Sebastien Bazin, chairman and CEO of Accor, said in the company’s 2020 Integrated Report, “Accor was hard hit by the 2020 crisis, as were all players in tourism and hospitality. The historic pandemic had a drastic and far-reaching impact on our activities worldwide. During this challenging year, our group has forged on with its development and transformation. We successfully transitioned to an asset-light business model with the completed sale of Orbis. This new model has enabled us to better withstand the crisis.”

View from the top
Collectively, Hotelier’s Top 35 companies posted an estimated gross revenue of $7.5 billion for 2020 — a far cry from the total sales recorded pre-pandemic — with our top four companies (Four Seasons Hotels & Resorts, Marriott Hotels of Canada, Accor and IHG) accounting for $4.2 billion of that total.

Four Seasons Hotels & Resorts led the pack last year with an estimated $2,260.9 billion in sales globally for its 119 luxury properties. In 2020, the brand signed nine new hotel, resort and residential projects, tying a record for the most new deals in the company’s 60-year history.
Most recently, Four Seasons announced its expansion in Europe with a property in Italy’s southern region of Puglia, “In a time of unprecedented change and challenge for our company and the entire hospitality industry, we continue to innovate, remaining flexible in our plans and nimble in our ability to capitalise on opportunities, while maintaining momentum towards our long-term goals,” says John Davison, president and CEO, Four Seasons Hotels and Resorts in a March 2021 statement. “The impacts of the pandemic continue, and we are tackling these issues as they come. Yet more than ever, we are confident in the long-term success of the company and the dedication and resilience of our people who bring the Four Seasons brand to life each and every day. Our focus on the guest experience is steadfast, as is our ability to embrace new opportunities and continue to evolve.”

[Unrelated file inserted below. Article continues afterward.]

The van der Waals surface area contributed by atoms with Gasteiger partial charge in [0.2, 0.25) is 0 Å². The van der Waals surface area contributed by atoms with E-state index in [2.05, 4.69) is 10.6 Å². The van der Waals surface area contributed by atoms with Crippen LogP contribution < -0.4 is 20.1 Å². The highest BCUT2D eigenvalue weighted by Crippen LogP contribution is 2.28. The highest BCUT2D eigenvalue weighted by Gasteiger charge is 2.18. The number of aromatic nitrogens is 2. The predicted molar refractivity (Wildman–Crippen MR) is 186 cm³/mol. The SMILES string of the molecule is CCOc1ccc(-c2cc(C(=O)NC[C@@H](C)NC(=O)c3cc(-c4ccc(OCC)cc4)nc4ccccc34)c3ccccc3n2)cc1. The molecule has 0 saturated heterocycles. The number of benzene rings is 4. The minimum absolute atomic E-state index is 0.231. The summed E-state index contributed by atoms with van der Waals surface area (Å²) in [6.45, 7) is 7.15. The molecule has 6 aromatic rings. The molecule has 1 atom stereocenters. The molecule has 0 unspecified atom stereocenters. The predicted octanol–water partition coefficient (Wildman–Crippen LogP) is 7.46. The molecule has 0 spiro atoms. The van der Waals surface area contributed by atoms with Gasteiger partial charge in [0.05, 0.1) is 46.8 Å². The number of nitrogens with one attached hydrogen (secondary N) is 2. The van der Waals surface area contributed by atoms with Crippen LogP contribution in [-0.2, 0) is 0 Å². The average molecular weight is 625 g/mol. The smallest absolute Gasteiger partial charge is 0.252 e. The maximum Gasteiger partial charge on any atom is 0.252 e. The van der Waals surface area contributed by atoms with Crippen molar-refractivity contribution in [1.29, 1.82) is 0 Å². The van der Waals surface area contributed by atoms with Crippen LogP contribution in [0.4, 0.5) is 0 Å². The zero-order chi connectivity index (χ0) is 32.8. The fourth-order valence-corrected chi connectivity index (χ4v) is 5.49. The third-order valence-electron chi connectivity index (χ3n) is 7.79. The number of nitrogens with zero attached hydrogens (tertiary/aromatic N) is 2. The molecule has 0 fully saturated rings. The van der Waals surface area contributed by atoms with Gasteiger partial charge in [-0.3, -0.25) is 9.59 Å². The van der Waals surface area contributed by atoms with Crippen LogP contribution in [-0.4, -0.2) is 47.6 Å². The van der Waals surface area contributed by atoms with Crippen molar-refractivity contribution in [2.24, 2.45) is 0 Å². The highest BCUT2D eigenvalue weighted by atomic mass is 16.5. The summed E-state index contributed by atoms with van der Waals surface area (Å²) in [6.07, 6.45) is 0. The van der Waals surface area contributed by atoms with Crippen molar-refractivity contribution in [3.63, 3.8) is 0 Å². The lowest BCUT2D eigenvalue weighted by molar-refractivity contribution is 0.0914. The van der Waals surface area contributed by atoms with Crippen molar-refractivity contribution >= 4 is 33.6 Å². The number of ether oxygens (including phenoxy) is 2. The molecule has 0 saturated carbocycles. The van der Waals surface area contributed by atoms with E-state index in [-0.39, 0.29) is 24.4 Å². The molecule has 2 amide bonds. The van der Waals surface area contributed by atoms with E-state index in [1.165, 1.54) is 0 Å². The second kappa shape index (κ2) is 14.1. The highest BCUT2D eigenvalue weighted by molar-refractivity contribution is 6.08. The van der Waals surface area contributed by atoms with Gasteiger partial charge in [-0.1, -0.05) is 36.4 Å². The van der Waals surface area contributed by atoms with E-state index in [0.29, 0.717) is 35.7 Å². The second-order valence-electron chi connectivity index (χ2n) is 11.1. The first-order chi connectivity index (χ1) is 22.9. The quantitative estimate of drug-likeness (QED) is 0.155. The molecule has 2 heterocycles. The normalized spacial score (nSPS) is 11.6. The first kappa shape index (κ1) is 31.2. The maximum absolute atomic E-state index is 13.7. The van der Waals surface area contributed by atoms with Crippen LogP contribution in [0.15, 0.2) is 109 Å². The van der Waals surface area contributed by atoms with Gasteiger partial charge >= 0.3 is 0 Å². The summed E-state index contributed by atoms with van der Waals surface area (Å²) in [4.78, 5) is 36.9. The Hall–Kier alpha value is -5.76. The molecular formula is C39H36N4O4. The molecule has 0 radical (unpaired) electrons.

Marriott Hotels of Canada landed in second spot in 2020, reporting gross sales of $967.7 across its 255 properties. According to Lodging Econometrics’ (LE) year-end Construction Pipeline Trend Report for Canada, the company added 67 projects/8,250 rooms (a record-high project count) to its Canadian portfolio in 2020 and was one of the top-three franchise companies in the country. The company’s Fairfield Inn by Marriott brand was one of the top brands in Canada last year, adding 18 projects/1,722 rooms — an all-time high — to its pipeline.